MMBlog

Sunday, September 19, 2021

Nazi Gold -- The sensational story of the world's greatest robbery, and the greatest criminal cover-up

 



That was one serious ride.

You never know what to expect before you start reading.

Nazi Gold by Ian Sayer and Douglas Botting has me considering where I would go if life gave me time enough to go to Germany and leave the airport in Frankfurt. I've been through there four times, but never into the countryside. Garmish-Partenkirchen, Mittenwald, and Merkers strike me as more interesting than Berlin nightclubs, the famous old university towns, and other potential tourist traps. Those first noted Bavarian-area cities have interesting old post-war stories to tell if they would.

An awful lot of money, gold, coins, currency, stocks, and such went through there, some evidently went into Swiss bank accounts, some may still be buried in the mountains. I now know that it wasn't necessarily limited to the wild social life that ex-occupation GIs smiled about in conversations when I was a boy. Some were in an almost SciFi wild west. The Black Market was a major player.

Sayer and Botting admitted that their book was complex, and I had previously noted on Goodreads that some of the editing was lacking, but it remained a page-turner throughout. Sometimes I really hated to put it down, and get the sleep I needed for other things, and sometimes four or five pages was enough to put me to sleep. But, I had no desire to quit reading this one.

Their epilogue is a must, but not enough to skip the rest of the content.

Do not look for a movie version in a theater near you.

"Despite the movie rights having been sold on no less than five occasions there was no big screen interpretation of Nazi Gold. The story is true, but complex, having outwitted a succesion of screenwriters over the last decade," they said. "The search for Nazi Gold is fraught with dead-ends and misleading trails. What awaits us may be yet another chapter, but never an ending, to this infinite tale. no, never an ending."

Monday, June 28, 2021

Miracle in Shreveport

 



If you haven't had a miracle happen in your direction in a while, this is your book. But, if you have problems with religiosity then you should look elsewhere.

David and Jason Benham's father Flip was, or is, a Methodist minister in the Dallas area, so don't blame them. Blame the preacher gene.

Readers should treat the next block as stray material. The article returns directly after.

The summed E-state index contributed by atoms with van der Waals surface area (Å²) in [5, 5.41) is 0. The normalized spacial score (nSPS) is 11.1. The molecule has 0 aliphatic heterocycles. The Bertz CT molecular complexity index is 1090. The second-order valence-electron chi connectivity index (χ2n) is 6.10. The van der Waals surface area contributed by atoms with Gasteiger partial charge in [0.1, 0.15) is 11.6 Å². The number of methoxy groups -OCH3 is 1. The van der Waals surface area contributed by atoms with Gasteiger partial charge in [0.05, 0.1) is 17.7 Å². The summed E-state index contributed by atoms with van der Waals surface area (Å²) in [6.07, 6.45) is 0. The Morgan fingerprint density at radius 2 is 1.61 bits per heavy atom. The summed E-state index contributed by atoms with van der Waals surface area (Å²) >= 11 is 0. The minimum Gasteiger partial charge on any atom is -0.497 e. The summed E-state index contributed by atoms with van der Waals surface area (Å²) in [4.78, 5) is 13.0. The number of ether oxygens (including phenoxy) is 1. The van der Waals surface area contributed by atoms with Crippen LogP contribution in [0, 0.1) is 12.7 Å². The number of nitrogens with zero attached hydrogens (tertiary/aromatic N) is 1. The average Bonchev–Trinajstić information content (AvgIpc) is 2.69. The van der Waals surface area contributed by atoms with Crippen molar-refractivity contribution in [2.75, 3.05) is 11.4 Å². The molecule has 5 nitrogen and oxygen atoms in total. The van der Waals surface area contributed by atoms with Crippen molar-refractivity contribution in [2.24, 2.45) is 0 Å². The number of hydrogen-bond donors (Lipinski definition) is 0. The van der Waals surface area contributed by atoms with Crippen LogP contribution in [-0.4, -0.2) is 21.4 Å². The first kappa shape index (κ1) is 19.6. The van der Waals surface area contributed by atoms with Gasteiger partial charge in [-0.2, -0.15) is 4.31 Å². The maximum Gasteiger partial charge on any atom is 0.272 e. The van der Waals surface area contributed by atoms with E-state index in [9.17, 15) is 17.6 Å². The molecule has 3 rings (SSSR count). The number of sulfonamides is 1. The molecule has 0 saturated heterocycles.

Late every summer after Little League, the Benhams would visit their maternal relatives in Atlanta, and pass by Fair Grounds Field on I-20 in Shreveport. Home of the AA Texas League's Shreveport Captains. The good reverend seized the moment and got the twins praying to one day play there. 

That one day finally happened. It was a miracle, and this time I will not spoil it for those needing a miracle in their reading life.

The twins appeared to have the talent, but the minor league drag, plus I believe an ounce of burnout and life changes, left them to leave baseball one season later. Before playing college baseball at Liberty they had been playing sports all year round and working out. Their work ethic is well-noted throughout.

It can be hard to rewind a rubberband once unwound.

But read the book for that miracle your psyche might need. Content moves brilliantly, fast, and emotionally. It's only 175 pages, which is one path more of the publishing world needs to note. Brevity can be beautiful, especially for people who have other things to do. The Dallas Morning News article, starting on p. 177 should not escape your reading, too.

I hope my step-dad has a miracle in Shreveport. He likes the casinos there.

Friday, June 25, 2021

The Historians

 





This one surprised me at Walmart and kept my interest all the way through. I like the careful plotting Cecilia Ekback did to make this almost too multi-character book into a winner. The usually short chapters helped, too.

Proper subject choice also played a major role here. Sweden was neutral in WWII, but both their Scandanavian sister countries, Denmark and Norway, were occupied by the Nazis. Sweden played between the Germans, the Allies, and the war between neighboring Finland and Russia. It wasn't easy, but they managed to stay out of the war.

The Historians is fictional but is based on a student group of five who fall into the friction between the sides. Two members are killed, but they help keep Sweden from falling into the abyss of war. 

Ekback is from Sweden, but lives in Canada. I know author Isabel Allende writes in Spanish because she feels most comfortable expressing herself in her native language. I wonder if Ekback writes in Swedish? There were a few patches of wordiness, which can come from translations.

The Acknowledgments, Credits, and other back-of-the-book content is worth reading, too. It was a terrific read, and quite recommendable.

The George Kirksey Story: Bringing Major League Baseball To Houston

 

(Photo from Amazon)


There is a lot more to baseball than bats and balls. There are those events that happen to make it happen. This is one of those books that leads readers through the usually obscure underworkings in a major city that wants to move up from minor league to major league.

Campbell B. Titchner, then chair of the University of Houston Journalism Department, put together the story in Houston. His story was a terrific and quick read, and having seen plenty of baseball there, and sold tickets, I could identify with it, too. I think the author was there quite often.